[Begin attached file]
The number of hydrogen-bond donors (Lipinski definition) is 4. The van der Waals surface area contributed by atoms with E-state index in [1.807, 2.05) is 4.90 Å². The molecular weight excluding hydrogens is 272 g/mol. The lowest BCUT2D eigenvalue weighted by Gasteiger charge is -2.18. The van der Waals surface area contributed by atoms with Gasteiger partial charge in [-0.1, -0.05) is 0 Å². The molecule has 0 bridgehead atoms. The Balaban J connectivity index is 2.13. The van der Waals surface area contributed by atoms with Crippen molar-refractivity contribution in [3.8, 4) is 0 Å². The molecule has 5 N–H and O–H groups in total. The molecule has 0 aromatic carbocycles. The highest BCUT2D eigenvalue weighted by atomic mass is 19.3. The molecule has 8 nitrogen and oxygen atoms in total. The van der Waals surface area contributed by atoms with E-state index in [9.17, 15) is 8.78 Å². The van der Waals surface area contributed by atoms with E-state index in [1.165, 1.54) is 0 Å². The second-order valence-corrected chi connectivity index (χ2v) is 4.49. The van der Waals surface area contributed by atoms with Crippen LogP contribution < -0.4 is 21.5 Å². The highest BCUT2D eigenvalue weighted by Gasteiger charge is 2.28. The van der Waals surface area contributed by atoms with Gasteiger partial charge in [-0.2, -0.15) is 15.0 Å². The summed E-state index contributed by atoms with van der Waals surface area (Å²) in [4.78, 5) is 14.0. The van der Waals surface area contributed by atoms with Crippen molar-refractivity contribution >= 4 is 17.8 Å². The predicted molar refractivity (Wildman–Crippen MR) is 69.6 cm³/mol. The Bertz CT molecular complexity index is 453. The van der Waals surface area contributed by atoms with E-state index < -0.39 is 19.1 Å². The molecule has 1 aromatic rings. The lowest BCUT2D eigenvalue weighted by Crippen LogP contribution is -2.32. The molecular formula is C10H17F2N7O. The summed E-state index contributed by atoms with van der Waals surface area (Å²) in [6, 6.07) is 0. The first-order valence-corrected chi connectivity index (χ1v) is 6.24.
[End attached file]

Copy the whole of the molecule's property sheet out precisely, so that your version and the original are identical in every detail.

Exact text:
The number of hydrogen-bond donors (Lipinski definition) is 4. The van der Waals surface area contributed by atoms with E-state index in [1.807, 2.05) is 4.90 Å². The molecular weight excluding hydrogens is 272 g/mol. The lowest BCUT2D eigenvalue weighted by Gasteiger charge is -2.18. The van der Waals surface area contributed by atoms with Gasteiger partial charge in [-0.1, -0.05) is 0 Å². The molecule has 0 bridgehead atoms. The Balaban J connectivity index is 2.13. The van der Waals surface area contributed by atoms with Crippen molar-refractivity contribution in [3.8, 4) is 0 Å². The molecule has 5 N–H and O–H groups in total. The molecule has 0 aromatic carbocycles. The highest BCUT2D eigenvalue weighted by atomic mass is 19.3. The molecule has 8 nitrogen and oxygen atoms in total. The van der Waals surface area contributed by atoms with E-state index in [9.17, 15) is 8.78 Å². The van der Waals surface area contributed by atoms with E-state index in [1.165, 1.54) is 0 Å². The second-order valence-corrected chi connectivity index (χ2v) is 4.49. The van der Waals surface area contributed by atoms with Crippen LogP contribution < -0.4 is 21.5 Å². The highest BCUT2D eigenvalue weighted by Gasteiger charge is 2.28. The van der Waals surface area contributed by atoms with Gasteiger partial charge in [-0.2, -0.15) is 15.0 Å². The summed E-state index contributed by atoms with van der Waals surface area (Å²) in [4.78, 5) is 14.0. The van der Waals surface area contributed by atoms with Crippen molar-refractivity contribution >= 4 is 17.8 Å². The predicted molar refractivity (Wildman–Crippen MR) is 69.6 cm³/mol. The Bertz CT molecular complexity index is 453. The van der Waals surface area contributed by atoms with E-state index < -0.39 is 19.1 Å². The molecule has 1 aromatic rings. The lowest BCUT2D eigenvalue weighted by Crippen LogP contribution is -2.32. The molecular formula is C10H17F2N7O. The summed E-state index contributed by atoms with van der Waals surface area (Å²) in [6, 6.07) is 0. The first-order valence-corrected chi connectivity index (χ1v) is 6.24.